A local attorney is pushing expungement in new directions. Along with what has become the standard language of an expungement order, he included provisions requiring the local newspaper and a student-run newspaper to remove articles that named his clients.
Unfortunately, it appears the judges who signed these orders thought they were just the standard expungements and didn't read every word. The attorney did not inform the judges of the additional provisions. One of the judges has vacated his previously entered orders. The other will likely do so shortly.
The story hasn't quite gone national, but it is certainly regional. Here is the original Centre Daily Times article on the brouhaha. And the Philadelphia Inquirer picking it up. I also understand it is out on the AP wire from both sources, so I'd expect to hear about it on The Colbert Report within the week.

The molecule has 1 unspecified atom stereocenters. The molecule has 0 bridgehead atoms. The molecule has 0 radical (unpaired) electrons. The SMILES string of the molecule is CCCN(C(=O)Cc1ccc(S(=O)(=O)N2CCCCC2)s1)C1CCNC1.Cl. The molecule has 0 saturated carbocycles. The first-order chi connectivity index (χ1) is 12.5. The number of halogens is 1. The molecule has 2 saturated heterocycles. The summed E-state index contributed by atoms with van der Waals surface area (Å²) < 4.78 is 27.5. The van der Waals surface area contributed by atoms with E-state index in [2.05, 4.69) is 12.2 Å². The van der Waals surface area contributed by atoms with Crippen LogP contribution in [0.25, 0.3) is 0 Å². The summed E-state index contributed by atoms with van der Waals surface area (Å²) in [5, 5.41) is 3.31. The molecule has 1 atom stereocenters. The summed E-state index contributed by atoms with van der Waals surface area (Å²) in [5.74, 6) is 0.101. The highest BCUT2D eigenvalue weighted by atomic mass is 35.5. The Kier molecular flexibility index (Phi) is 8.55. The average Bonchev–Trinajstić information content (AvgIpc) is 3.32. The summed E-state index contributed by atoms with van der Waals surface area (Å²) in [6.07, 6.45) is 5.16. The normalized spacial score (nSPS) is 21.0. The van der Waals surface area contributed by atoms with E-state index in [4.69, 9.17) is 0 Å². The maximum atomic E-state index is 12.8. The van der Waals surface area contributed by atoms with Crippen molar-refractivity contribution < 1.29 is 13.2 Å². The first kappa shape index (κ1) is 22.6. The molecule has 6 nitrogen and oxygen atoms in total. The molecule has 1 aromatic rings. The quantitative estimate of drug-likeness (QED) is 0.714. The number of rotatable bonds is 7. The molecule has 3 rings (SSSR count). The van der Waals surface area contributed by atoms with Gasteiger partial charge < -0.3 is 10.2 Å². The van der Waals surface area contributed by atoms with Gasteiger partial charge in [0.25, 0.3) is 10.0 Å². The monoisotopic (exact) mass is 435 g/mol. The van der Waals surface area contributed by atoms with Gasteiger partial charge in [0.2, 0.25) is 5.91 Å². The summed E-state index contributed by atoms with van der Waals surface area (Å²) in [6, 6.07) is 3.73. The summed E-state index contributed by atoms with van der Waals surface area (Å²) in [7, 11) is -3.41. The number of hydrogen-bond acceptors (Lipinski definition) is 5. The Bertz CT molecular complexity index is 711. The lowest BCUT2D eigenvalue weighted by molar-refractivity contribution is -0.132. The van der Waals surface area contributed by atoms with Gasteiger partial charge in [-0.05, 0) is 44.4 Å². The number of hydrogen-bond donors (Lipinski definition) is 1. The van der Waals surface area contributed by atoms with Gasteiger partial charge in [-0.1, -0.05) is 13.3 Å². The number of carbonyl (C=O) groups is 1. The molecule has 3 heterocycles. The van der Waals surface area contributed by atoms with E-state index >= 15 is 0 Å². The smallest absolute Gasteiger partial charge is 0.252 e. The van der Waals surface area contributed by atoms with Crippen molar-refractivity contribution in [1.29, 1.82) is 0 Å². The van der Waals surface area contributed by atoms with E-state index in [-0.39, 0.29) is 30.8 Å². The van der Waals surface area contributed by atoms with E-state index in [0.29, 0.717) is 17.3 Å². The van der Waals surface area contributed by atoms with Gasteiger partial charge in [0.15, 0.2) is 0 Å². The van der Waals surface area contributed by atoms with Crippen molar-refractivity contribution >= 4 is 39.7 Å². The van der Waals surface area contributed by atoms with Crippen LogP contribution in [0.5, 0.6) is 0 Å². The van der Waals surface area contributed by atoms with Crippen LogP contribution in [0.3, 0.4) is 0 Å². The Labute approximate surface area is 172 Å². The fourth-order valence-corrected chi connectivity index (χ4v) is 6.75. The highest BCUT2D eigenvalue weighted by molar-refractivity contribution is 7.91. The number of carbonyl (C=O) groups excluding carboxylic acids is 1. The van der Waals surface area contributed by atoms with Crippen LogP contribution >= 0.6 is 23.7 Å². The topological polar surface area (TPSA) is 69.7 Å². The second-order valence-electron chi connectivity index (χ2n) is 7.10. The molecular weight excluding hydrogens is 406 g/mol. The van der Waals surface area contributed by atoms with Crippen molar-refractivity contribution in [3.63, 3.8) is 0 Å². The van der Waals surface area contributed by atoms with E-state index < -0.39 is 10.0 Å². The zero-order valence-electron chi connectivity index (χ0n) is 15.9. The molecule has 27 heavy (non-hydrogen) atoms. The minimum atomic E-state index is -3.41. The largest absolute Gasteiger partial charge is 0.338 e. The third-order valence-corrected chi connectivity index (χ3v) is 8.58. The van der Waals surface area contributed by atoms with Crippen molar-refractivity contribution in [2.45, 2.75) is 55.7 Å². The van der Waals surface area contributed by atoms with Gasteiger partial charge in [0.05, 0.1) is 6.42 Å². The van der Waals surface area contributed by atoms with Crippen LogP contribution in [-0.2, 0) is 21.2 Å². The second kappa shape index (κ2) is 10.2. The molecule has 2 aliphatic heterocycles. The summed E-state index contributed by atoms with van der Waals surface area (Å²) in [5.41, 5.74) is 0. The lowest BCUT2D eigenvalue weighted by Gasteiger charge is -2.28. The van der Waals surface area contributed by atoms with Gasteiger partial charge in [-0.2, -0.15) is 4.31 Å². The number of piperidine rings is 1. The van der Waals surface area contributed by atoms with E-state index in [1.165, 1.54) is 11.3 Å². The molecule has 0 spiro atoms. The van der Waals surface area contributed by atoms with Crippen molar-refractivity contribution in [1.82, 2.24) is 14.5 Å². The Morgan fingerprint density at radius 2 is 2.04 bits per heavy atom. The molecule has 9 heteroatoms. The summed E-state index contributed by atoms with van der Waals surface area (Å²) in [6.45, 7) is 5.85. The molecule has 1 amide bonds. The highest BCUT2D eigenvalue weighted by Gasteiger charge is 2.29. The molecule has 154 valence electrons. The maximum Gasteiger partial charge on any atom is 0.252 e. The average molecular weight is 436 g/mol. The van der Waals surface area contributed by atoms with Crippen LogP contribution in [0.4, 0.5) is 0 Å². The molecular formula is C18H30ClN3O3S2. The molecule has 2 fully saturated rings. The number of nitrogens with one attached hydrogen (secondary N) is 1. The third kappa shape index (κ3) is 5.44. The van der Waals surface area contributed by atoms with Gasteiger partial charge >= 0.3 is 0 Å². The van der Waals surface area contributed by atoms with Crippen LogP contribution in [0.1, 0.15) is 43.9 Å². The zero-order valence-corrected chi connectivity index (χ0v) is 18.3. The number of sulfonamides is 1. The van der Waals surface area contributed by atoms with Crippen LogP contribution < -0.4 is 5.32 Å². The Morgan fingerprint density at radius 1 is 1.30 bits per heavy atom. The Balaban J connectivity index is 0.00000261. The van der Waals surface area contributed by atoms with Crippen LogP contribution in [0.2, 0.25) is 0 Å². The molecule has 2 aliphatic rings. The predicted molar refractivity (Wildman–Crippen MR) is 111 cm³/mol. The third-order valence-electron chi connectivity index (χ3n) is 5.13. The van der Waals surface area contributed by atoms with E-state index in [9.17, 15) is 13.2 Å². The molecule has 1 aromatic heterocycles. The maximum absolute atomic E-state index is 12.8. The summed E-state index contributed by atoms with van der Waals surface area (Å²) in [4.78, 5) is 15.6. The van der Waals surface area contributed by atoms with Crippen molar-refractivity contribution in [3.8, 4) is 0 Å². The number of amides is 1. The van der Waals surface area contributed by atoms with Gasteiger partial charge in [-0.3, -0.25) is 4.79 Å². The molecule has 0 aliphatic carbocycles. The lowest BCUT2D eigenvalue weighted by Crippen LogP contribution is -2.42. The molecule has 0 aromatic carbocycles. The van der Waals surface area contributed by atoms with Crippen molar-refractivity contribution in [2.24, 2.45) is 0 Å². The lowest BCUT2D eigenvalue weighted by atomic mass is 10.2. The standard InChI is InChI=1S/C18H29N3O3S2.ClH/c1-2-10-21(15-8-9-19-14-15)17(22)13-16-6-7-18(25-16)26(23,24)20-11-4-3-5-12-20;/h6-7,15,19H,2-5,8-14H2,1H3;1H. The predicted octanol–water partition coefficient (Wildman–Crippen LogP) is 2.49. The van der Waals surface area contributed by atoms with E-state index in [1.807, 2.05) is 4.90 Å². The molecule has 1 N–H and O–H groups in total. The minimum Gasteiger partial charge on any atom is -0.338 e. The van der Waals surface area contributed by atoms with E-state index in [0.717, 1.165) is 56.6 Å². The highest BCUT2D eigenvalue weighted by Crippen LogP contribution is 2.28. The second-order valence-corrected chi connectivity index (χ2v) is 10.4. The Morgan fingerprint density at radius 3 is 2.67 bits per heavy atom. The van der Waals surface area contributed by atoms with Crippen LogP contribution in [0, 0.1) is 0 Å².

Whatever your views on whether the attorney was right or wrong in what he asked for or how he handled getting the orders signed, you have to recognize his point: in the age of Google, what is the value of an expungement if anyone can search your name and find the information that was meant to be deleted from the public record?
It is a thorny issue. Tied up in it are the competing interests of privacy, the right of the public to information (which the press keep confusing with their own First Amendment privileges), and the interest of the courts in supporting agreements between prosecutors and defendants that resolve cases without time-consuming court involvement.
When two fundamental rights such as these meet, which one should prevail? Does the individual's right trump that of the community? I don't think there is an easy answer. I certainly don't have one. As a criminal defense attorney, I want the best outcome for my clients. As a civil libertarian and a private citizen, I cringe at any interference by the state in the operation of the press.
At the end of the day, I think that local attorney is correct: this is an issue our legislature needs to address. They are the people's representatives, and the public should determine how it wants to be treated.